Even with 30 million RPi's sold by late 2019, I'd be surprised if there was a single case of someone plausibly having bought it under the mistaken belief it was an Apple product.
Consumers are by no means prefect but they simply aren't as stupid as Apple's case implies!
The wxWidgets site explains what I wrote: https://wxwidgets.org/about/name-change/
It doesn't say anything about _forced_ and does mention explicitly a financial compensation used to sustain the project.
As for "modest financial compensation", it was really modest and was meant to compensate for registrar fees/changing hosting/stuff like that. It was a couple of thousands at most, I think, nowhere near enough to sustain anything for any period of time.
But yes, sure, I should have just let it pass instead of getting riled by someone being wrong on the Internet...
I have a good sense of how traumatic that was. Hell, a previous bit of my hacktivism raised the ire of my city and lead to threats to throw one of my closest people in jail. So, I understand the feeling of trauma. If you ever need to talk about how trauma lingers, my email is on my profile. Please use it if you’d like to talk about shit with zero judgment.
But that's not true (I believe) in Canada. So what's the deal here? Do Apple actually think pears are apples and they can win the case?
That factor alone, is what will see many such letters from Apple see the recipient just go with the easy option, even if they have a case for defence.
As for the whole Canada aspect, I'm sure there is method in this, not sure what and may be case of some previous cases in that country they can refer towards as comparable cases that lean too their favour. Maybe Blackberry had a trademark case in Canada against some other berry logo company! That would give Apple some nice legal precedent they can lean on.
[EDIT ADD] Might be that the legal system in Canada is less impacted via COVID than the USA, or been a factor at time of filling.
Getting rid of it seems like a bad thing. Except, it turns out in an era of venture capitalism it wasn't hard to put together a financial structure in which lots of money will back "sure thing" legal positions that wouldn't otherwise have any money behind them regardless.
HN not so long back linked the outcome of lawsuits filed against the Post Office (a legally distinct entity from the Royal Mail, the Post Office is responsible for er, Post Offices, but does not actually deliver mail anywhere) by various post masters (people who operated a post office as a franchise). A crap IT system named "Horizon" was imposed by the management on franchise operators and that system ended up blaming them for losing large sums of money that probably never existed - in some cases resulting in them getting criminal sentences or committing suicide.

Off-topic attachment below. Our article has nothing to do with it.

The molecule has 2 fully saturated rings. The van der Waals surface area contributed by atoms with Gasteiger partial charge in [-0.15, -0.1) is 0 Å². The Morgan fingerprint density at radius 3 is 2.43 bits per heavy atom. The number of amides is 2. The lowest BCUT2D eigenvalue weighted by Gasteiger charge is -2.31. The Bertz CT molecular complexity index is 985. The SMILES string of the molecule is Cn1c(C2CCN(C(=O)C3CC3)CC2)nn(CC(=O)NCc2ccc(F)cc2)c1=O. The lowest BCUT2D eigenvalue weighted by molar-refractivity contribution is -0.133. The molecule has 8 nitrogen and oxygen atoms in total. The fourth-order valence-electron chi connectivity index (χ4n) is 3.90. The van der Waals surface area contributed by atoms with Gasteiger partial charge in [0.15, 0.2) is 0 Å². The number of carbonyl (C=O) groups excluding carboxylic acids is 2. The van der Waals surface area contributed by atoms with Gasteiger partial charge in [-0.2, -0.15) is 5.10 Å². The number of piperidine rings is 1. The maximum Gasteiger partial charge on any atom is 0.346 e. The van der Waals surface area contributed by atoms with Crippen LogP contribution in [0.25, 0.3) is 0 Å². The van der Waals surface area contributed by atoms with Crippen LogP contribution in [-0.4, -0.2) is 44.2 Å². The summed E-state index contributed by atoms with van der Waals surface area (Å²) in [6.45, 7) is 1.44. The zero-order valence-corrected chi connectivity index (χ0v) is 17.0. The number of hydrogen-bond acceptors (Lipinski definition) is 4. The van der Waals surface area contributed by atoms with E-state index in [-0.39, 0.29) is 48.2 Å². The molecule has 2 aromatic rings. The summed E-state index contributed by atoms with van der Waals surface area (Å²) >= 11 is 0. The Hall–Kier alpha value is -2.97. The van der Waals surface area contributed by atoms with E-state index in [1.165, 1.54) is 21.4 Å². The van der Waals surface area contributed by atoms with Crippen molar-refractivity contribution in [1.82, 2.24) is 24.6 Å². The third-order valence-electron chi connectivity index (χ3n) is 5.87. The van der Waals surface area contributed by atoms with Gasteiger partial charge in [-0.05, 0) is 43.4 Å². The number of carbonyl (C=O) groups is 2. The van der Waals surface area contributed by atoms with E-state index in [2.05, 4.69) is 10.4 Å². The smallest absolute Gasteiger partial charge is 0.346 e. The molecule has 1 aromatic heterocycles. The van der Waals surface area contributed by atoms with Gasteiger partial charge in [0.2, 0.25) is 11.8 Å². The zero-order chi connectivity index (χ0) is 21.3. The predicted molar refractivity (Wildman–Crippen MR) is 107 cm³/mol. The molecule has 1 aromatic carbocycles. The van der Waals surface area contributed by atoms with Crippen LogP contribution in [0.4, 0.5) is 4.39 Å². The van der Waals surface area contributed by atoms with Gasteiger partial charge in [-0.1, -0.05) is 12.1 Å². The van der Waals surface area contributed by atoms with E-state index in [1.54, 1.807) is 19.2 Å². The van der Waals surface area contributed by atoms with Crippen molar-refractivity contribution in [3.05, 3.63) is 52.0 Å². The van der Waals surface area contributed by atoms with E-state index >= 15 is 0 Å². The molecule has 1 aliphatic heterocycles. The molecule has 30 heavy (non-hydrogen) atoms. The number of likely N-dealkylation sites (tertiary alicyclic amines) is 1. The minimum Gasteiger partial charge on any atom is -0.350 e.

The British government eventually owns the Post Office, and so the government's unlimited funds were available (and used) to defend this lawsuit, even though it should have been obvious for some time that the case was in the plaintiff's favour. Ordinarily they'd have just run out of money and the Post Office "wins". But in this modern era they instead sold their easy win to the people with a lot of money, who were quite happy to spend millions if that's what it took to win millions more in damages. The injured parties don't end up seeing very much of the money awarded as damages but they do at least win and humiliate the people who lied and (in some cases) drove their colleagues to suicide or sent them to prison.
This wouldn't be possible in the American system, but if we must have people with very deep pockets filing dubious lawsuits, I think this English reform is at least an opportunity for small players to level the field in this way. If Apple knew that "just out-spend them" isn't necessarily a way to win no matter how tiny the opponent they might not file bogus lawsuits.
I think the parent is referring to https://en.wikipedia.org/wiki/English_rule_(attorney%27s_fee... which seems much more relavant to the matter at hand.
Litigation finance (enabled by getting rid of rules against Champerty) fixes that.